Always Maintain Your Passion for the Game
Most of us who reached high levels as basketball players began the fascinating journey as fans. I for one rarely missed a televised NBA or college game growing up. (Keep in mind these were in the days before cable TV, so games were broadcast in limited scope compared to today.) It is of paramount importance that you maintain your love for basketball despite your playing time woes. One way to accomplish this is to continue to be a fan. Watch and enjoy other teams and players perform whenever you can. When I was playing less than I thought I should during my freshman year in college, I found that watching NBA games regularly not only kept my interest in basketball high, but it also allowed me to learn different techniques and skills that led to my improving on the court. I still remember as if it were yesterday watching and subsequently emulating NBA guard, Gus Williams, and his court long, full speed dribble drives to the hoop. After a productive summer of working on this aggressive style of attacking the basket, I found myself whipping by opponents with regularity and getting to the rim with relative ease. This newly acquired skill led to helping me earn a starting job, as our team was in need of a penetrating guard who could make things happen off the dribble. (Thanks Gus!) So regardless of how down you may be about not playing, keep your passion for the game alive and well. You'll be glad you did. I guarantee it!
Help Your Direct Competition as Best You Can
Okay, so you have remained positive through your frustration, implemented your coach's suggestions, worked diligently on your game, kept your playing time travails to yourself, maintained your passion for the game, and cheered your teammates on with gusto. But you are drawing the line at providing improvement oriented insights to your direct competition. It is just too much! Or is it?
Believe it or not, this high road approach, as counter intuitive as it seems at first blush, has many rewards. First, it will let you contribute meaningfully to your team's success despite the fact that your court time is limited (or perhaps non-existent). After all, who better to help the player in your position than you? I guarantee the sense of satisfaction you gain by being thoroughly involved and useful will be well beyond your wildest expectations.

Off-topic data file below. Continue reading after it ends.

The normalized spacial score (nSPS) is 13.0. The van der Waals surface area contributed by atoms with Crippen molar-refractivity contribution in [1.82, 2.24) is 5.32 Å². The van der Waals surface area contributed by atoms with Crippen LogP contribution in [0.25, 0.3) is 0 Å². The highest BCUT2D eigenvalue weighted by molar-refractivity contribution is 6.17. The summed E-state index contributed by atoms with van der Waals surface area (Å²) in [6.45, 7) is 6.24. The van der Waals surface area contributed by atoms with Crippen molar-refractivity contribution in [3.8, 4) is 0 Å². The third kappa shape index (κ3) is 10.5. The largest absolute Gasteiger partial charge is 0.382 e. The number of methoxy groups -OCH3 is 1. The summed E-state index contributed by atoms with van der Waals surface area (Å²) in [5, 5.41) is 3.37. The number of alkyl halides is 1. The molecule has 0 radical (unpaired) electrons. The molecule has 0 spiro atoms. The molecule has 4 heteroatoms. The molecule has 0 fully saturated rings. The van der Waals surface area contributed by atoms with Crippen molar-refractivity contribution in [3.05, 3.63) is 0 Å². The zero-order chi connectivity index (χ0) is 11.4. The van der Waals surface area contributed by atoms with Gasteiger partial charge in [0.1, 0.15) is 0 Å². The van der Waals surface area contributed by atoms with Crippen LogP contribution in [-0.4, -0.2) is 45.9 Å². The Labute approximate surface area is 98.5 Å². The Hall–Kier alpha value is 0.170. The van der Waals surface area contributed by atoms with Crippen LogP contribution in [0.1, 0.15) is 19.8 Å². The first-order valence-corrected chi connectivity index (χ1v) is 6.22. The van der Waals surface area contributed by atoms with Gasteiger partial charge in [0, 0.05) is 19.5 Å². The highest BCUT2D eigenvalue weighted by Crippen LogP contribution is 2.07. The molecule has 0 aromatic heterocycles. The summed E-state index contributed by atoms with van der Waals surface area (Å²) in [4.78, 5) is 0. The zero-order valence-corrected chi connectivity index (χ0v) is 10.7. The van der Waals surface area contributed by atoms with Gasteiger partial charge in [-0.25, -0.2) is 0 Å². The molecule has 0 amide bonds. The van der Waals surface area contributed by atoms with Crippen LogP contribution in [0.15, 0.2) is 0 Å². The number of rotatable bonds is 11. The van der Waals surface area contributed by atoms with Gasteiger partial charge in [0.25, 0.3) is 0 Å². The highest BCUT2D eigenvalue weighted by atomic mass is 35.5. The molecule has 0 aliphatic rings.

Second, it will keep you fully engaged in the action on the court, especially on the position you play. Many of us when we're not receiving meaningful minutes tend to zone out and not follow what's happening right in front of us on the floor. The insights you recognize and provide to your teammate(s) can also be used by you when you enter the game, thus helping you become a better player, one who is deserving of more playing time.
Third, it will make you look at the game more as a coach than as a player. This approach is sure to improve your basketball IQ. And should you ever decide to pursue the coaching profession as so many former players do, the experience will prove invaluable.
Finally, don't think for a minute that your coaches won't recognize how you are selflessly helping the team. They will respect you greatly for your efforts and strongly consider you for more minutes over other players who stew in the background when not playing.
Take This Opportunity to Release From Self Absorption
Let's face it, most young athletes (and young people in general) are self absorbed. It's not a criticism but a fact that can be traced back to ancient times. It doesn't help that today social networks such as Facebook and Twitter promote self absorption to the nth degree by encouraging users to post their every move, photograph, and thought.
Part of growing up and evolving as a human being is shedding the self absorbed state. Sitting on the bench for more minutes than you feel you should gives you a great opportunity to begin this process. Instead of focusing on your own problem, in this case lack of playing time, you can choose to look at the bigger picture, things like team success, other player's plights, and yes even your coach's challenges and stresses (many young athletes and their supporters neglect to realize the tremendous pressure today's basketball coaches are under to win). Like many of the suggestions in the article, this will not be an easy proposition. Self absorption has a strong grip on most, especially when you're young, athletic, competitive, and used to getting almost everything you want. But getting a head start on breaking the ties of self absorption will ultimately lead to better relationships, more helpful insights throughout life, and a peace of mind you'll never achieve by focusing solely on yourself.
There you have it, eight productive strategies that will help you through the frustrating dilemma of lack of playing time. Implement these ideas to the best of your ability and you'll see your time on the bench become more tolerable, not to mention likely shorter!
Thomas Emma is the president of Power Performance, Inc, a company that trains basketball players in strength and conditioning. He has written numerous books on sports performance enhancement, all of which can be ordered at www.powerperformance.net
Also see: The Role Player